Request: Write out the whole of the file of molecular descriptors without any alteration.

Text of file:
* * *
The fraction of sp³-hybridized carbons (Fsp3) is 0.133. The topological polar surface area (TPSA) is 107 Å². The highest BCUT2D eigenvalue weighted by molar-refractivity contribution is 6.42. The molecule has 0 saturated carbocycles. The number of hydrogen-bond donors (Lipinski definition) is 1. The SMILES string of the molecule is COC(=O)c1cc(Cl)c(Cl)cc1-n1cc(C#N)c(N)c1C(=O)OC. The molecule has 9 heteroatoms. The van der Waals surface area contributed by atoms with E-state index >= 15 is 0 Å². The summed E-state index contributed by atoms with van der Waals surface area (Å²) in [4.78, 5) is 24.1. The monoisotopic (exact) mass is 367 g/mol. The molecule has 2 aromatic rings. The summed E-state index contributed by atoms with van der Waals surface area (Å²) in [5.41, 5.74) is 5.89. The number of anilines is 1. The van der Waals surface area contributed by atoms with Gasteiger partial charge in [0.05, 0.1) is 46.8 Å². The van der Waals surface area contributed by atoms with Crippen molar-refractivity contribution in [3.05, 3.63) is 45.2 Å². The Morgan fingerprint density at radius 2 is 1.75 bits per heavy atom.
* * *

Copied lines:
The fraction of sp³-hybridized carbons (Fsp3) is 0.133. The topological polar surface area (TPSA) is 107 Å². The highest BCUT2D eigenvalue weighted by molar-refractivity contribution is 6.42. The molecule has 0 saturated carbocycles. The number of hydrogen-bond donors (Lipinski definition) is 1. The SMILES string of the molecule is COC(=O)c1cc(Cl)c(Cl)cc1-n1cc(C#N)c(N)c1C(=O)OC. The molecule has 9 heteroatoms. The van der Waals surface area contributed by atoms with E-state index >= 15 is 0 Å². The summed E-state index contributed by atoms with van der Waals surface area (Å²) in [4.78, 5) is 24.1. The monoisotopic (exact) mass is 367 g/mol. The molecule has 2 aromatic rings. The summed E-state index contributed by atoms with van der Waals surface area (Å²) in [5.41, 5.74) is 5.89. The number of anilines is 1. The van der Waals surface area contributed by atoms with Gasteiger partial charge in [0.05, 0.1) is 46.8 Å². The van der Waals surface area contributed by atoms with Crippen molar-refractivity contribution in [3.05, 3.63) is 45.2 Å². The Morgan fingerprint density at radius 2 is 1.75 bits per heavy atom.